Over the past several weeks, the world of children’s and young adult literature has been humming with announcements of this year’s winners of awards for excellence in books for young people. We here at the Hive wanted to highlight several of the fabulous books that have snagged some of those awards and honors that are available for clicking out on Brain Hive today! So this week, keep checking back with us here on the blog to find out more about some of the year’s best books!
If…: A Mind-Bending New Way of Looking at Big Ideas and Numbers – Written by David J. Smith, Illustrated by Steve Adams – Kids Can Press
A 2015 United States Board on Books for Young People (USBBY) Outstanding International Book
This book is a delight. Not only does David J. Smith provide accessible, concrete imagery for us to latch onto as we attempt to understand some pretty gargantuan concepts (did you know that the known universe is about 92 BILLION light years across? We can’t really even wrap our heads around how big ONE light year is, let alone 92 billion of them…), but he does so in a big-hearted way that simultaneously awes, humbles, and inspires us. Smith emphasizes the importance of understanding scale and proportion in our attempts to make sense of how the world works, and in doing so, he gently encourages us to recognize how small we all really are in relation to a BIG universe with a LOOOOOONG history. With attention paid to questions of – among other things – astronomy, the world economy, energy consumption, and water salinity (97% of the water on earth is salty!), this book can play an important, illuminating part in a wide range of lessons across subject areas and age groups.
The Whispering Town – Written by Jennifer Elvgren, Illustrated by Fabio Santomauro – Kar-Ben Publishing
A 2015 Sydney Taylor Honor Book for Older Readers – Presented by the Association of Jewish Libraries to “outstanding books for children and teens that authentically portray the Jewish experience.”
Like its title, The Whispering Town is a quiet, understated book. In it, Jennifer Elvgren tells the (true) story of the inhabitants of a coastal village in Nazi-occupied Denmark who band together to help smuggle Danish Jews out of the country and into neutral Sweden. The story emphasizes that collaboration, solidarity, and plain, old-fashioned kindness are mighty weapons in the fight against oppression. Elvgren’s handling of the story is a strong reminder that even small and quiet actions – as quiet, even, as whispering from a doorway into the night – can impact the world in big and important ways. This book could provide an excellent entry point for younger readers to begin to think and talk about the Holocaust.
H.O.R.S.E.: A Game of Basketball and Imagination – Written and Illustrated by Christopher Myers, narrated by Dion Graham and Christopher Myers – Audiobook produced by Live Oak Media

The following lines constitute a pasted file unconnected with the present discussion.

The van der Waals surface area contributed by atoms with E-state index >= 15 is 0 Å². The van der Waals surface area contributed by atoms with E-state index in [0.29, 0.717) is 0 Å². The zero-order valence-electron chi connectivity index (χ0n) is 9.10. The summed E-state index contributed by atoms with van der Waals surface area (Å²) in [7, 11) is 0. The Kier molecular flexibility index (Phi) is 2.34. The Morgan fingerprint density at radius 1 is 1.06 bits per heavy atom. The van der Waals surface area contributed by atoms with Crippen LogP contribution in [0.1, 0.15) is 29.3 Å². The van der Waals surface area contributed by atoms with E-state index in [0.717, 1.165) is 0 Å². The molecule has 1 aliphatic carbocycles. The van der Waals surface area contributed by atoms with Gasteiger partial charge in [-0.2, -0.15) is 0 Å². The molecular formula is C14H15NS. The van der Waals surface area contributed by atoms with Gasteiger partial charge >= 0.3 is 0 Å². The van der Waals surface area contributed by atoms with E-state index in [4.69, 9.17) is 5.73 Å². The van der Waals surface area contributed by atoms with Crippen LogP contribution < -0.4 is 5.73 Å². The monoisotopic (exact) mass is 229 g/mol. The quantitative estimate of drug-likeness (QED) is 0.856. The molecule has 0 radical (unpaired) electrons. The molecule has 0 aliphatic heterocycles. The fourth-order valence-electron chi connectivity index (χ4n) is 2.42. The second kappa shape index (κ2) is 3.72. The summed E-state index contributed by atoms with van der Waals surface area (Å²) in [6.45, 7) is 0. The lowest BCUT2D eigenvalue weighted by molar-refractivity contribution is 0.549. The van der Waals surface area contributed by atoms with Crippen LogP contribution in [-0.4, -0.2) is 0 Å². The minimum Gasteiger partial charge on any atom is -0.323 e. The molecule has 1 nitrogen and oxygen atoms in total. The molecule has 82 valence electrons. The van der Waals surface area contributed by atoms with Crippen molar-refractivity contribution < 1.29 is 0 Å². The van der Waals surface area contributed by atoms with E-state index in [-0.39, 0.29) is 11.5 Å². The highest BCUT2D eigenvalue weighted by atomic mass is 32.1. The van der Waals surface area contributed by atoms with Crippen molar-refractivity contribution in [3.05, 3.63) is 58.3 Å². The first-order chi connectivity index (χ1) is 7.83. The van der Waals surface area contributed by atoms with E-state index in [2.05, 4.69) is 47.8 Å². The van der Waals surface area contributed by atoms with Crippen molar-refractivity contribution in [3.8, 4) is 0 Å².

Winner of the 2015 Odyssey Award for Best Audiobook Produced for Children and/or Young Adults
H.O.R.S.E. is a whimsically fun celebration of movement and imagination. Originally published in print by Egmont USA in 2012, this audiobook takes playground one-upmanship to another level. In the world Christopher Myers has written, illustrated, and now co-narrated for us, a casual and friendly game of basketball balloons into a contest of imagination and good-natured braggadocio that stretches the boundaries of two friends’ game to include city skyscrapers, oceans, and solar systems as features of their basketball court. Put simply, the game is epic. So epic, in fact, that attentive readers will recognize a fleeting appearance by astrophysicist Neil deGrasse Tyson in Myers’ illustrations, emphasizing just how out-of-this-world these two friends’ imaginations can be. Teaching the use of hyperbole would be a breeze with this audiobook as an exemplar, and students will get a kick out of listening to the conversation-style narration as they read along with the text.
Behold the Beautiful Dung Beetle – Written by Cheryl Bardoe, Illustrated by Alan Marks – Charlesbridge
2015 Cook Prize for Best STEM Picture Book Finalist
If we were inclined to rank the many, many insect species out there in terms of their natural charm and likability, it’s probably safe to say that dung beetles wouldn’t be at the top of most people’s lists. Perhaps unfairly, these guys have gotten a bad rap. Luckily, however, Cheryl Bardoe has written Behold the Beautiful Dung Beetle, an informative ode to this less-than-glamorous insect. The book is a true salute to an important, though perhaps underappreciated little critter. Bardoe covers dung beetles’ physical characteristics, life cycles, habitats, and ecological roles comprehensively and concisely, and her humorous and lively narration keeps the subject matter accessible and interesting to all readers. Behold the Beautiful Dung Beetle would be a lovely addition to science lessons about insects’ roles in ecological systems, and Bardoe’s ability to write so admiringly about this oft-underestimated little creature could also provide an interesting example of the power of description and characterization in a creative writing lesson.
Well, that’s it for Part I of this week’s roundup of 2015 award winners and honorees available on Brain Hive! Look for more posts this week! In the meantime, happy reading, and of course, keep in touch.
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